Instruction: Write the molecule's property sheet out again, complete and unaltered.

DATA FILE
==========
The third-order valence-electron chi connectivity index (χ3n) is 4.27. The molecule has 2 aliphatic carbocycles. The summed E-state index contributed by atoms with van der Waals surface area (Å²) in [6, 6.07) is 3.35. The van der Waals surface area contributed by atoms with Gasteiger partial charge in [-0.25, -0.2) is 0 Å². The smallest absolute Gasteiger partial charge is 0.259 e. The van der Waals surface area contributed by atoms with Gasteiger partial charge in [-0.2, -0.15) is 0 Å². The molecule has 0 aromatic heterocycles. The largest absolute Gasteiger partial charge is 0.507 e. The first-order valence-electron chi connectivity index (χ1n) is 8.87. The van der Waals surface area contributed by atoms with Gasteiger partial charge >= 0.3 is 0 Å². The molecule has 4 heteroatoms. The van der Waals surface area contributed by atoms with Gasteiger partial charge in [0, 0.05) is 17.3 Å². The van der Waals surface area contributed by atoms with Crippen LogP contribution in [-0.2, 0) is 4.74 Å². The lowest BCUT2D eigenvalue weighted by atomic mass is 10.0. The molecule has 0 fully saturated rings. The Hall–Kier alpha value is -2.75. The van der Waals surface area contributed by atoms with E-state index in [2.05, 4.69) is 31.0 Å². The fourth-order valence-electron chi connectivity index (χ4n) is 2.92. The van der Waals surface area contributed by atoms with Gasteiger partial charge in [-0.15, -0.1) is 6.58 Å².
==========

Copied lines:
The third-order valence-electron chi connectivity index (χ3n) is 4.27. The molecule has 2 aliphatic carbocycles. The summed E-state index contributed by atoms with van der Waals surface area (Å²) in [6, 6.07) is 3.35. The van der Waals surface area contributed by atoms with Gasteiger partial charge in [-0.25, -0.2) is 0 Å². The smallest absolute Gasteiger partial charge is 0.259 e. The van der Waals surface area contributed by atoms with Gasteiger partial charge in [-0.2, -0.15) is 0 Å². The molecule has 0 aromatic heterocycles. The largest absolute Gasteiger partial charge is 0.507 e. The first-order valence-electron chi connectivity index (χ1n) is 8.87. The van der Waals surface area contributed by atoms with Gasteiger partial charge >= 0.3 is 0 Å². The molecule has 4 heteroatoms. The van der Waals surface area contributed by atoms with Gasteiger partial charge in [0, 0.05) is 17.3 Å². The van der Waals surface area contributed by atoms with Crippen LogP contribution in [-0.2, 0) is 4.74 Å². The lowest BCUT2D eigenvalue weighted by atomic mass is 10.0. The molecule has 0 fully saturated rings. The Hall–Kier alpha value is -2.75. The van der Waals surface area contributed by atoms with E-state index in [2.05, 4.69) is 31.0 Å². The fourth-order valence-electron chi connectivity index (χ4n) is 2.92. The van der Waals surface area contributed by atoms with Gasteiger partial charge in [-0.15, -0.1) is 6.58 Å².